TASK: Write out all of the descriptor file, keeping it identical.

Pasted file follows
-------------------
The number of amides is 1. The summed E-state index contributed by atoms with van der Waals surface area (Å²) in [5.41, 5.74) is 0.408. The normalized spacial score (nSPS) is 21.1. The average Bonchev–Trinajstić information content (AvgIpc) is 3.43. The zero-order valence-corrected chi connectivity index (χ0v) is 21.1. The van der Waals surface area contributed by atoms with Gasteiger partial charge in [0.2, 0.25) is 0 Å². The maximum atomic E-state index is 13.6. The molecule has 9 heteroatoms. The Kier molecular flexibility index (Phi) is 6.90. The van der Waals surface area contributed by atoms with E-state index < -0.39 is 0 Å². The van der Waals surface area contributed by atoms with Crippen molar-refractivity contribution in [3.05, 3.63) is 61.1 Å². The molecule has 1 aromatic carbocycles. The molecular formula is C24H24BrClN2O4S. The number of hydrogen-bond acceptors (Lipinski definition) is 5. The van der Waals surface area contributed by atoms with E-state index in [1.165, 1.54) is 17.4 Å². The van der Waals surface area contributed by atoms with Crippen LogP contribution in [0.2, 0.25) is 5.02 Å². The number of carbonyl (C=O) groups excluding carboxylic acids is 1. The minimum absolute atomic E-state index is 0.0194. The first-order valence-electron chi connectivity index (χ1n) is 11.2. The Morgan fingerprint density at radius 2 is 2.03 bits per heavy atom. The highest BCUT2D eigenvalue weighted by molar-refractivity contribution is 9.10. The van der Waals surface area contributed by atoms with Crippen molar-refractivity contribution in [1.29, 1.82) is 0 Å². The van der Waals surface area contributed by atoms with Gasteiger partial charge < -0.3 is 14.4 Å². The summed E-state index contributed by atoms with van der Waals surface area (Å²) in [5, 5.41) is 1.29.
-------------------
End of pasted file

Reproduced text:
The number of amides is 1. The summed E-state index contributed by atoms with van der Waals surface area (Å²) in [5.41, 5.74) is 0.408. The normalized spacial score (nSPS) is 21.1. The average Bonchev–Trinajstić information content (AvgIpc) is 3.43. The zero-order valence-corrected chi connectivity index (χ0v) is 21.1. The van der Waals surface area contributed by atoms with Gasteiger partial charge in [0.2, 0.25) is 0 Å². The maximum atomic E-state index is 13.6. The molecule has 9 heteroatoms. The Kier molecular flexibility index (Phi) is 6.90. The van der Waals surface area contributed by atoms with E-state index < -0.39 is 0 Å². The van der Waals surface area contributed by atoms with Crippen molar-refractivity contribution in [3.05, 3.63) is 61.1 Å². The molecule has 1 aromatic carbocycles. The molecular formula is C24H24BrClN2O4S. The number of hydrogen-bond acceptors (Lipinski definition) is 5. The van der Waals surface area contributed by atoms with E-state index in [1.165, 1.54) is 17.4 Å². The van der Waals surface area contributed by atoms with Crippen LogP contribution in [0.2, 0.25) is 5.02 Å². The number of carbonyl (C=O) groups excluding carboxylic acids is 1. The minimum absolute atomic E-state index is 0.0194. The first-order valence-electron chi connectivity index (χ1n) is 11.2. The Morgan fingerprint density at radius 2 is 2.03 bits per heavy atom. The highest BCUT2D eigenvalue weighted by molar-refractivity contribution is 9.10. The van der Waals surface area contributed by atoms with Crippen molar-refractivity contribution in [1.29, 1.82) is 0 Å². The van der Waals surface area contributed by atoms with Gasteiger partial charge < -0.3 is 14.4 Å². The summed E-state index contributed by atoms with van der Waals surface area (Å²) in [5, 5.41) is 1.29.